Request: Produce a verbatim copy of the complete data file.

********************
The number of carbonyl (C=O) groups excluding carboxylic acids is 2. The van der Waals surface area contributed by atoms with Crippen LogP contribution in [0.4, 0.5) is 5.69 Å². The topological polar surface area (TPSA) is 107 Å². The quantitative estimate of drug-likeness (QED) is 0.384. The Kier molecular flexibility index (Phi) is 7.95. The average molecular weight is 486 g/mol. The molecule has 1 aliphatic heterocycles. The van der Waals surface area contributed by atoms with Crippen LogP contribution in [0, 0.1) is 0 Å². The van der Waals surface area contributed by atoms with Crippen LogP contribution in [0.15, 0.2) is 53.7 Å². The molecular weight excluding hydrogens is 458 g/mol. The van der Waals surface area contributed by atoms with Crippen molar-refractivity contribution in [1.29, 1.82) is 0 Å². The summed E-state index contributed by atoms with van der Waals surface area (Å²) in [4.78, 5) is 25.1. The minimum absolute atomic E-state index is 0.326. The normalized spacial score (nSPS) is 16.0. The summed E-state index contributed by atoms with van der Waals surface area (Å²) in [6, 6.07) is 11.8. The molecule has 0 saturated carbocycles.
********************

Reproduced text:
The number of carbonyl (C=O) groups excluding carboxylic acids is 2. The van der Waals surface area contributed by atoms with Crippen LogP contribution in [0.4, 0.5) is 5.69 Å². The topological polar surface area (TPSA) is 107 Å². The quantitative estimate of drug-likeness (QED) is 0.384. The Kier molecular flexibility index (Phi) is 7.95. The average molecular weight is 486 g/mol. The molecule has 1 aliphatic heterocycles. The van der Waals surface area contributed by atoms with Crippen LogP contribution in [0, 0.1) is 0 Å². The van der Waals surface area contributed by atoms with Crippen LogP contribution in [0.15, 0.2) is 53.7 Å². The molecular weight excluding hydrogens is 458 g/mol. The van der Waals surface area contributed by atoms with Crippen molar-refractivity contribution in [1.29, 1.82) is 0 Å². The summed E-state index contributed by atoms with van der Waals surface area (Å²) in [4.78, 5) is 25.1. The minimum absolute atomic E-state index is 0.326. The normalized spacial score (nSPS) is 16.0. The summed E-state index contributed by atoms with van der Waals surface area (Å²) in [6, 6.07) is 11.8. The molecule has 0 saturated carbocycles.